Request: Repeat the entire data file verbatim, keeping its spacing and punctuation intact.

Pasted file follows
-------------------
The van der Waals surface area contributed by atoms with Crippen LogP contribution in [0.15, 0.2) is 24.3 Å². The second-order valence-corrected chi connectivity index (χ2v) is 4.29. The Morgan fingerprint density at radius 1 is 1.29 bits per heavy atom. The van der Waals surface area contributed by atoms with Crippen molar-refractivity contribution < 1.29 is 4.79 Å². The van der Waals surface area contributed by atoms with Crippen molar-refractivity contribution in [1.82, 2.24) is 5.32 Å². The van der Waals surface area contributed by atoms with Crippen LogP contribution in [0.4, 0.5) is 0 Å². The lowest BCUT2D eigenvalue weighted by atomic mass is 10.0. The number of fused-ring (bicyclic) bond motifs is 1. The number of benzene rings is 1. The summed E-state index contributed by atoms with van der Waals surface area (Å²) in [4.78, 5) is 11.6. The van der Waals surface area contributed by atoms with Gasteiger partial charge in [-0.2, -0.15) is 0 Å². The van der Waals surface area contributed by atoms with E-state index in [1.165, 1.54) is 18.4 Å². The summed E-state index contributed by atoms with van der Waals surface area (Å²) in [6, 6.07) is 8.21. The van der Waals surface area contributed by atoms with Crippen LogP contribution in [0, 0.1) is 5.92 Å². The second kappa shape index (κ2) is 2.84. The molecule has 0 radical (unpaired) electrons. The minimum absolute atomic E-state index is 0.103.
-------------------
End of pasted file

The van der Waals surface area contributed by atoms with Crippen LogP contribution in [0.15, 0.2) is 24.3 Å². The second-order valence-corrected chi connectivity index (χ2v) is 4.29. The Morgan fingerprint density at radius 1 is 1.29 bits per heavy atom. The van der Waals surface area contributed by atoms with Crippen molar-refractivity contribution < 1.29 is 4.79 Å². The van der Waals surface area contributed by atoms with Crippen molar-refractivity contribution in [1.82, 2.24) is 5.32 Å². The van der Waals surface area contributed by atoms with Crippen LogP contribution in [0.4, 0.5) is 0 Å². The lowest BCUT2D eigenvalue weighted by atomic mass is 10.0. The number of fused-ring (bicyclic) bond motifs is 1. The number of benzene rings is 1. The summed E-state index contributed by atoms with van der Waals surface area (Å²) in [4.78, 5) is 11.6. The van der Waals surface area contributed by atoms with Gasteiger partial charge in [-0.2, -0.15) is 0 Å². The van der Waals surface area contributed by atoms with E-state index in [1.165, 1.54) is 18.4 Å². The summed E-state index contributed by atoms with van der Waals surface area (Å²) in [6, 6.07) is 8.21. The van der Waals surface area contributed by atoms with Crippen LogP contribution in [0, 0.1) is 5.92 Å². The second kappa shape index (κ2) is 2.84. The molecule has 0 radical (unpaired) electrons. The minimum absolute atomic E-state index is 0.103.